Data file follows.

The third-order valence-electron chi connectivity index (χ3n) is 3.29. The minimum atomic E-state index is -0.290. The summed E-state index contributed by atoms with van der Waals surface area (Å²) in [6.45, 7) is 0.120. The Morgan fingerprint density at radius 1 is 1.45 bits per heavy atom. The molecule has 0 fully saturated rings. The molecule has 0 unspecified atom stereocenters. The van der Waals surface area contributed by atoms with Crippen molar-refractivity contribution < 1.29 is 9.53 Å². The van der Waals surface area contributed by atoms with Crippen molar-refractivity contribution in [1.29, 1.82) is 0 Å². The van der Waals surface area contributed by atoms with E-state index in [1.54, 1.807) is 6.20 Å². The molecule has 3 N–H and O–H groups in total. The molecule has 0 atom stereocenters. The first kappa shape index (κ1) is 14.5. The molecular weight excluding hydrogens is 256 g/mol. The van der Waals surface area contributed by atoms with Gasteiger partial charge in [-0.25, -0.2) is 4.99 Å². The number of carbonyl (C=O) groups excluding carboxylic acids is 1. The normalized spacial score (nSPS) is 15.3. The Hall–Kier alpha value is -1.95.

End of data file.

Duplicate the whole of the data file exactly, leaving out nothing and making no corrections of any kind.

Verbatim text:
The third-order valence-electron chi connectivity index (χ3n) is 3.29. The minimum atomic E-state index is -0.290. The summed E-state index contributed by atoms with van der Waals surface area (Å²) in [6.45, 7) is 0.120. The Morgan fingerprint density at radius 1 is 1.45 bits per heavy atom. The molecule has 0 fully saturated rings. The molecule has 0 unspecified atom stereocenters. The van der Waals surface area contributed by atoms with Crippen molar-refractivity contribution < 1.29 is 9.53 Å². The van der Waals surface area contributed by atoms with Crippen molar-refractivity contribution in [1.29, 1.82) is 0 Å². The van der Waals surface area contributed by atoms with E-state index in [1.54, 1.807) is 6.20 Å². The molecule has 3 N–H and O–H groups in total. The molecule has 0 atom stereocenters. The first kappa shape index (κ1) is 14.5. The molecular weight excluding hydrogens is 256 g/mol. The van der Waals surface area contributed by atoms with Gasteiger partial charge in [-0.25, -0.2) is 4.99 Å². The number of carbonyl (C=O) groups excluding carboxylic acids is 1. The normalized spacial score (nSPS) is 15.3. The Hall–Kier alpha value is -1.95.